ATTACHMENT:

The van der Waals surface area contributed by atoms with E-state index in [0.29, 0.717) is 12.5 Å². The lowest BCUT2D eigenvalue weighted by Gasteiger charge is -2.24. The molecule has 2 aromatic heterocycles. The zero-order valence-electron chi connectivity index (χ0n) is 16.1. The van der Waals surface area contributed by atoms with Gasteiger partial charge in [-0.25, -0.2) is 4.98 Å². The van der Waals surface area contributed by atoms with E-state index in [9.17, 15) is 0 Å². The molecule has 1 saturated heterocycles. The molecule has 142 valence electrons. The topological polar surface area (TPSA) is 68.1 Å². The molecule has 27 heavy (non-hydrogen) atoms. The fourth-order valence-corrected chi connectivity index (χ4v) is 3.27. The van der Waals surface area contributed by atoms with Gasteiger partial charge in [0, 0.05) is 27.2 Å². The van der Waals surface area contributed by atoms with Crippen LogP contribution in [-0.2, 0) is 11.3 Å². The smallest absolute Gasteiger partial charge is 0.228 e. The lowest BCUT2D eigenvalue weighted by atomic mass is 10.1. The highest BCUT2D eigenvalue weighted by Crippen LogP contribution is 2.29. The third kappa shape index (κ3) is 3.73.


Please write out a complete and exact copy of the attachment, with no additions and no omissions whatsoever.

The van der Waals surface area contributed by atoms with E-state index in [0.29, 0.717) is 12.5 Å². The lowest BCUT2D eigenvalue weighted by Gasteiger charge is -2.24. The molecule has 2 aromatic heterocycles. The zero-order valence-electron chi connectivity index (χ0n) is 16.1. The van der Waals surface area contributed by atoms with Gasteiger partial charge in [-0.25, -0.2) is 4.98 Å². The van der Waals surface area contributed by atoms with E-state index in [9.17, 15) is 0 Å². The molecule has 1 saturated heterocycles. The molecule has 142 valence electrons. The topological polar surface area (TPSA) is 68.1 Å². The molecule has 27 heavy (non-hydrogen) atoms. The fourth-order valence-corrected chi connectivity index (χ4v) is 3.27. The van der Waals surface area contributed by atoms with Gasteiger partial charge in [0, 0.05) is 27.2 Å². The van der Waals surface area contributed by atoms with Crippen LogP contribution in [-0.2, 0) is 11.3 Å². The smallest absolute Gasteiger partial charge is 0.228 e. The lowest BCUT2D eigenvalue weighted by atomic mass is 10.1. The highest BCUT2D eigenvalue weighted by Crippen LogP contribution is 2.29. The third kappa shape index (κ3) is 3.73.